Preferably, the re-sealable individual package further comprises a contaminant impermeable portion or backsheet attached to the second surface of the absorbent portion of the absorbent interlabial device. Thus, when a user removes the absorbent interlabial device by pulling the grasping portion and therefore the device out of the package, a user's fingers can never contaminate the absorbent portion because the contaminant impermeable portion stands as a barrier therebetween. In practice, the contaminant impermeable portion of the absorbent interlabial device at last partially covers the fingers on the user's hand grasping the grasping portion to remove the absorbent interlabial device from the package. Furthermore, in a preferred embodiment herein, the absorbent portion will tend to fold down towards a user's hand to provide a barrier against contamination. The absorbent portion will tend to fold downwardly along the longitudinal axis of the absorbent interlabial device.

Preferably, the length and width dimensions of the contaminant impermeable portion are greater than the length and width dimensions of the absorbent portion of the absorbent interlabial device. The contaminant impermeable portion is attached to the second surface of the absorbent portion of the absorbent interlabial device.

The absorbent interlabial device is preferably positioned within the package such that the absorbent interlabial device is folded about its longitudinal axis. In this configuration, the first surface of the absorbent portion of the absorbent interlabial device is positioned adjacent to the internal surface of the package. Preferably, the absorbent interlabial device is flushable and/or biodegradable. Also preferably, the package is flushable and/or biodegradable. The absorbent interlabial device and package may be either flushed and/or biodegradable together.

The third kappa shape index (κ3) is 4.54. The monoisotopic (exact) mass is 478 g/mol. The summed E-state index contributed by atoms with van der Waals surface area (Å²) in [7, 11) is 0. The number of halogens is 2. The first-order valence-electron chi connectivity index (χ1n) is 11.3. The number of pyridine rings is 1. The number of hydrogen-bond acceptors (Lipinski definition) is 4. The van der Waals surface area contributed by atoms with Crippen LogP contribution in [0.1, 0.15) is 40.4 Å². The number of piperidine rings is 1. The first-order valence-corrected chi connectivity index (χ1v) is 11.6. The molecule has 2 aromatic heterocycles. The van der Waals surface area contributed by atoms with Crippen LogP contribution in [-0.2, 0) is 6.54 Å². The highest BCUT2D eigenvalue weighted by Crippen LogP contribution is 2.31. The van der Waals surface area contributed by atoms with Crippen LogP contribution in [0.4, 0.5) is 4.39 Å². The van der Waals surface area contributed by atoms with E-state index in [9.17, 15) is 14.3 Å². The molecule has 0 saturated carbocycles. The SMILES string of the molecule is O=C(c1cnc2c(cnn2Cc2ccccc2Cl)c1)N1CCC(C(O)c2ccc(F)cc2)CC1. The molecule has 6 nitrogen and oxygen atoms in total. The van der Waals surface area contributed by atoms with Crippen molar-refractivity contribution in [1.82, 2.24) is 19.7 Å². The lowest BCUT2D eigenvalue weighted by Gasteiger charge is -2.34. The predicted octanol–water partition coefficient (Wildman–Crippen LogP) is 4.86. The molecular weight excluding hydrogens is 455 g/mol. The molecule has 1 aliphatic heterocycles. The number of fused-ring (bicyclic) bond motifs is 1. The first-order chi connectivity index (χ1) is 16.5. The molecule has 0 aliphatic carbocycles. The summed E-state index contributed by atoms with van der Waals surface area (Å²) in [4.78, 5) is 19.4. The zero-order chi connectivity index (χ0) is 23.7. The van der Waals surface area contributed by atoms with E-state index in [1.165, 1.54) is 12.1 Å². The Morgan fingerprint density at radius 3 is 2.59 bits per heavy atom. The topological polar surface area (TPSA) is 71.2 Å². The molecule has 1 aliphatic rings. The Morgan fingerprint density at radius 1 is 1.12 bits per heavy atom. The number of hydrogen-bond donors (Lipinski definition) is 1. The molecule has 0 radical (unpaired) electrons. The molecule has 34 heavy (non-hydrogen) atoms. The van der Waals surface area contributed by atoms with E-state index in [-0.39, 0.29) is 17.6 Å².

After its use, the absorbent interlabial device may be placed back into the package and re-sealed for disposal purposes. At least one side of the re-sealable individual package may be re-sealed once the absorbent interlabial device is removed from and/or placed back into the package. More specifically, the package may be sealed on at least one side by a re-sealing member. Preferably, the re-sealing member is positioned at least partially on the top portion of the package. In one embodiment herein, the re-sealing member is positioned on one of the halves of the internal surface of the package. In another embodiment, the re-sealing member may be positioned at least partially on a package external surface alone or in combination with the package internal surface.

Of course, the re-sealing member may be positioned on both of the halves of the internal surface of the package as well as positioned at least partially on the package external surfaces alone or in combination with the package internal surfaces. The re-sealing member may be selected from the group consisting of re-fastenable tape, thermal bonds, pressure sensitive tapes, pressure sensitive glues and combinations thereof.

In another embodiment herein, the re-sealable individual package further comprises a disruptive member for opening the re-sealable individual package. The disruptive member is positioned adjacent to the top portion of the re-sealable individual package. The disruptive member extends partially along the top portion of the re-sealable individual package. Preferably, the disruptive member extends substantially along the top portion of the re-sealable individual package. More specifically, the disruptive member may comprise an opening device for opening the package. The opening device may comprise a pull-string, a line of weakness and/or perforations. Herein, the individual package is not necessarily re-sealable.

In another embodiment herein, a re-sealable individual package for an absorbent interlabial device is provided that comprises two sheets of like size and geometry that are attached or secured to one-another, a longitudinal axis, a top portion, a bottom portion positioned oppositely to the top portion, a first surface and a second surface. The first surface of the package is also the internal surface thereof and the second surface of the package is also the external surface thereof.

The package is substantially sealed about the longitudinal axis and sealed on at least three sides, at least one sealed side of the package being re-sealable and two other sides being at least partially permanently sealed. The internal surface further comprises a first internal surface and a second internal surface facing toward the first internal surface.

An absorbent interlabial device is positioned in the package, the absorbent interlabial device having a longitudinal axis, an absorbent portion having a first surface and a second surface. The absorbent interlabial device is readily retrievable from the package such that a user neither touches nor contaminates the first surface of the absorbent portion of the absorbent interlabial device with any part of her hand; this is especially true where a grasping portion has been affixed adjacent to the second surface of the absorbent interlabial device.